“I didn’t think that’s what happened at all, looking back on the TV like,” he continues. “I didn’t realise what happened, I just thought I hit the ball over the bar.
“I can’t really think back on it too much now. I didn’t know if I gave away a free or someone gave away a free, but I thought there was some sort of a free supposed to be going – if it was me for steps or for pulling, I don’t know what it was.
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“I just remember seeing a small little bit of a breakthrough and I said, ‘Ah sure look, I’ll give it a go and see if it goes over’. I think in my head I thought for some reason I had an advantage so it was a kind of a win-win. Shoot, sure look. Shoot for the craic and see what happens like, we might have a free anyway.”
Peter Duggan with a lovely skilful point. pic.twitter.com/gOME4yoYJU
— The GAA (@officialgaa) July 28, 2018
He adds: “Ah look, it’s cool. It’s nice to have a little bit of a thing to look back on. But at the same time, you’d sacrifice 100 of them for getting into the All-Ireland final.
“It’s a small little novelty to have to look back on that you got a cool score but at the same time, still in the back of your head, it kind of hurts.
“Imagine if we got another one of them we would have been in the All-Ireland final.”
The Holy Grail. He comes back to it several times during the conversation, and rightly so. Like when he’s asked if he enjoyed the year on an individual level:
“It was nice to be able to start a few games anyway. At the same time, you’d give it all back for that All-Ireland. That’s the pinnacle, that’s what you want.
“In general, I’m somewhat happy to have a starting place. It makes it easier.”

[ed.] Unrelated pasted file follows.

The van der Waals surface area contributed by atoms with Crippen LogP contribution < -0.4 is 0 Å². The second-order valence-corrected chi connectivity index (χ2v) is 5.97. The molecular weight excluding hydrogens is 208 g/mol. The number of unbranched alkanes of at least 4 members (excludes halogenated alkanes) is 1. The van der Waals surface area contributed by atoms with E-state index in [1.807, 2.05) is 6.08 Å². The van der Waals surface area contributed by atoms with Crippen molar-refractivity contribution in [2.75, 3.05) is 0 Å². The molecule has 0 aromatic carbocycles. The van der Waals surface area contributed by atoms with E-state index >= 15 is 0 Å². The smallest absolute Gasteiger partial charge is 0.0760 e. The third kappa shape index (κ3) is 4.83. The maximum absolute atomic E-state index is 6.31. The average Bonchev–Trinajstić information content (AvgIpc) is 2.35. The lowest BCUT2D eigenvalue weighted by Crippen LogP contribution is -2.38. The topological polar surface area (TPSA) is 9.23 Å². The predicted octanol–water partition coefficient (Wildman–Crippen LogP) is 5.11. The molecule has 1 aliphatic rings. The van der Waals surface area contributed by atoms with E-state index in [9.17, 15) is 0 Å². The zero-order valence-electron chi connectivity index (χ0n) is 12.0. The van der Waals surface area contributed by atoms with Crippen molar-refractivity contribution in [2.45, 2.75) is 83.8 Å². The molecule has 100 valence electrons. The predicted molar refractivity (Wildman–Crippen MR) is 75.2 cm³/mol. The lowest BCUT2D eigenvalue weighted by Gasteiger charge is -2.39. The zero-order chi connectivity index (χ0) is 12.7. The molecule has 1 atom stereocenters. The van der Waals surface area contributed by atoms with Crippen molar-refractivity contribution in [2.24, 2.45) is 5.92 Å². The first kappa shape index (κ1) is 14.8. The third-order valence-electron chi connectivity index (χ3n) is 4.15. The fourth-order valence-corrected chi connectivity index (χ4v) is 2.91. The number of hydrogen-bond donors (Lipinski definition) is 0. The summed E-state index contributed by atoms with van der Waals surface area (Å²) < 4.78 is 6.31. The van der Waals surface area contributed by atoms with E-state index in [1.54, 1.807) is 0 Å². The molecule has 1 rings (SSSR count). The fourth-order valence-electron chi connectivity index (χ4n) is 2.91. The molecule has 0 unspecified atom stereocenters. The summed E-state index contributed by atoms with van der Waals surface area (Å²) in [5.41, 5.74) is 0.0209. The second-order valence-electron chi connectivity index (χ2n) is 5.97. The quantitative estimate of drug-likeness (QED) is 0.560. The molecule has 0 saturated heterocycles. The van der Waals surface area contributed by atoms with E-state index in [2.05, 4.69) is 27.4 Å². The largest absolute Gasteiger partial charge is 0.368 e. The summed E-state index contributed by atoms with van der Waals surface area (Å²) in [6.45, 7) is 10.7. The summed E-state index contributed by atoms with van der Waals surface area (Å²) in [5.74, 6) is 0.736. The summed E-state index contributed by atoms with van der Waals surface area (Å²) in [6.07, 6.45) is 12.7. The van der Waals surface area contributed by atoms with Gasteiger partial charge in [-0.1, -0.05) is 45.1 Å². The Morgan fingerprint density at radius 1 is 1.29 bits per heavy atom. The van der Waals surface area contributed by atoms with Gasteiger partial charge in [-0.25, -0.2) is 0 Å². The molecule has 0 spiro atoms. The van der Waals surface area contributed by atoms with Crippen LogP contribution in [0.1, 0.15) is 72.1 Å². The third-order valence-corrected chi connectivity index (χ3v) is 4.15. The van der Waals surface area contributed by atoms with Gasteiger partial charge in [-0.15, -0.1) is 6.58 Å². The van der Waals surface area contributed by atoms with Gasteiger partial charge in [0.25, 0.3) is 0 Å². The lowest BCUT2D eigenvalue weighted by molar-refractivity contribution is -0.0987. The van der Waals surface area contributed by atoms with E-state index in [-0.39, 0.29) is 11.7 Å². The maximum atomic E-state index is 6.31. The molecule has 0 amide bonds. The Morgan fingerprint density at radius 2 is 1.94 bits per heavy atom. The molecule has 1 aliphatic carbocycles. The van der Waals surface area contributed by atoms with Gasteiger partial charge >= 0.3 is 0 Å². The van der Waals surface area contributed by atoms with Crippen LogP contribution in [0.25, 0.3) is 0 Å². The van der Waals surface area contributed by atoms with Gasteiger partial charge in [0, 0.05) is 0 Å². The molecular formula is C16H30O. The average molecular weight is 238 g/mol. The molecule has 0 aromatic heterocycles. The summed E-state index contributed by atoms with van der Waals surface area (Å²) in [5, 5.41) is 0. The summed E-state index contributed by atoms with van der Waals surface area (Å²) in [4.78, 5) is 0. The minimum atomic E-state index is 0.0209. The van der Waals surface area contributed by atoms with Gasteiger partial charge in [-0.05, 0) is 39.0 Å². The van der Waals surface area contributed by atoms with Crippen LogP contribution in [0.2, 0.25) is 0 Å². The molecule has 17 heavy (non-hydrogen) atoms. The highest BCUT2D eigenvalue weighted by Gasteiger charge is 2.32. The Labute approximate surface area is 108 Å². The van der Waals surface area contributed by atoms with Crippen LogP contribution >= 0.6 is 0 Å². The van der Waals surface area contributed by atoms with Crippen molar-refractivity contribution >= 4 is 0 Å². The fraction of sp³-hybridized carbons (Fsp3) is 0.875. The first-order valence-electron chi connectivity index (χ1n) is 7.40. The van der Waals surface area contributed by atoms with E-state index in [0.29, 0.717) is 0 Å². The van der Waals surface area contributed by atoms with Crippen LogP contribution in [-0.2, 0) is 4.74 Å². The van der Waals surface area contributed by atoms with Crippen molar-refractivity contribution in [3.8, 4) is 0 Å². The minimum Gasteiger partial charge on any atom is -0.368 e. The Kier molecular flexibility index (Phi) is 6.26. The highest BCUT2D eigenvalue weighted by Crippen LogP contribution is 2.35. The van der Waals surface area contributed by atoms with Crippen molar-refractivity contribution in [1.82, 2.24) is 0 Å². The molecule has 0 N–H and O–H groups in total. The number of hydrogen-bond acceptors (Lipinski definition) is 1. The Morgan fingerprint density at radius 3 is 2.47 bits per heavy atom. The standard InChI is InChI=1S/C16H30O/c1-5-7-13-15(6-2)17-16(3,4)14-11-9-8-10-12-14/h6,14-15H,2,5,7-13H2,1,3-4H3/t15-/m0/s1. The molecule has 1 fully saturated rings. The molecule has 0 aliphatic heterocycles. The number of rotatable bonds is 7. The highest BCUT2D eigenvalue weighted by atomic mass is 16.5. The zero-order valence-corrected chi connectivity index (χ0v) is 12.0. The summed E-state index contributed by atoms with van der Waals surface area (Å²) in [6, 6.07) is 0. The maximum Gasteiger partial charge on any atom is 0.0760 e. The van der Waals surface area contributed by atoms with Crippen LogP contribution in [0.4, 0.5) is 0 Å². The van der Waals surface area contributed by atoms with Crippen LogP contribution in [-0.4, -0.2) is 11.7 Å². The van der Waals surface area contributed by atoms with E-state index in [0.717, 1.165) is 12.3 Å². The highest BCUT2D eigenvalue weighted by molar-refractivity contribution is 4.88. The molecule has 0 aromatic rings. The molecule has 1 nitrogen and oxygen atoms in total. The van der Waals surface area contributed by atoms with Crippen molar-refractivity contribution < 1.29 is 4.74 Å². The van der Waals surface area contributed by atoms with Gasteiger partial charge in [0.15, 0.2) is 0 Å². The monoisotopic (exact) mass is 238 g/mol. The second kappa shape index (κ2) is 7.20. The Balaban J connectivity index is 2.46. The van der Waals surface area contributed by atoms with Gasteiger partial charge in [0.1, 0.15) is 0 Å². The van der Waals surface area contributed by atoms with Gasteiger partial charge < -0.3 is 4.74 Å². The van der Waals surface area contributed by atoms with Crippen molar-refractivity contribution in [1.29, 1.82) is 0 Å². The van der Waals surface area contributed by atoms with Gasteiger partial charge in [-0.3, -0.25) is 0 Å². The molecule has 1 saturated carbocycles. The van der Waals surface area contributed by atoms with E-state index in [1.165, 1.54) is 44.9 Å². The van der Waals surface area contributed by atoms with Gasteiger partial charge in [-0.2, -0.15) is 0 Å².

He was on the All-Ireland-winning squad in 2013, it was his ‘first real full year’ as he puts it. Not a bad place to start, he agrees, but concedes that perhaps it’d be more significant to him now rather than back then.
“To win it now, would mean a lot more and it’s the same for everyone on the Clare team,” he adds.
“That’s our main objective: to get back and win another All-Ireland. It would be something special.”
For now however, all he can do is watch on as his Limerick neighbours bask in the glory after they ended a 45-year wait for the Liam MacCarthy Cup on Sunday.
Lifting the Liam MacCarthy in 2013.
Source: James Crombie/INPHO
Duggan is good friends with Diarmaid Byrnes so he’s pleased for him in particular, among others. Gracious in victory, humble in defeat.
“Absolutely thrilled and delighted for them,” he says. “It’s brilliant to see them get what they deserve.
“I think every inter-county team, most deserve getting something from it. You put so much time and effort into it. We were lucky enough in 2013 but it shows how hard it is because we haven’t been able to get back to that All-Ireland final since 2013.
“It’s tough to take that Limerick did win but at the same time, it’s brilliant for them. I’m delighted for them to have won. Looking back, we had so many opportunities to be in the final with them but we weren’t really clinical enough to hit in a final blow or anything.
“Ah, but in general no, delighted for Limerick.”
But there’s a raging fire in his belly to go again. And emulate his neighbours’ feat.
– Additional reporting by Fintan O’Toole
– This article was updated to correct the length of Limerick’s wait for All-Ireland SHC glory.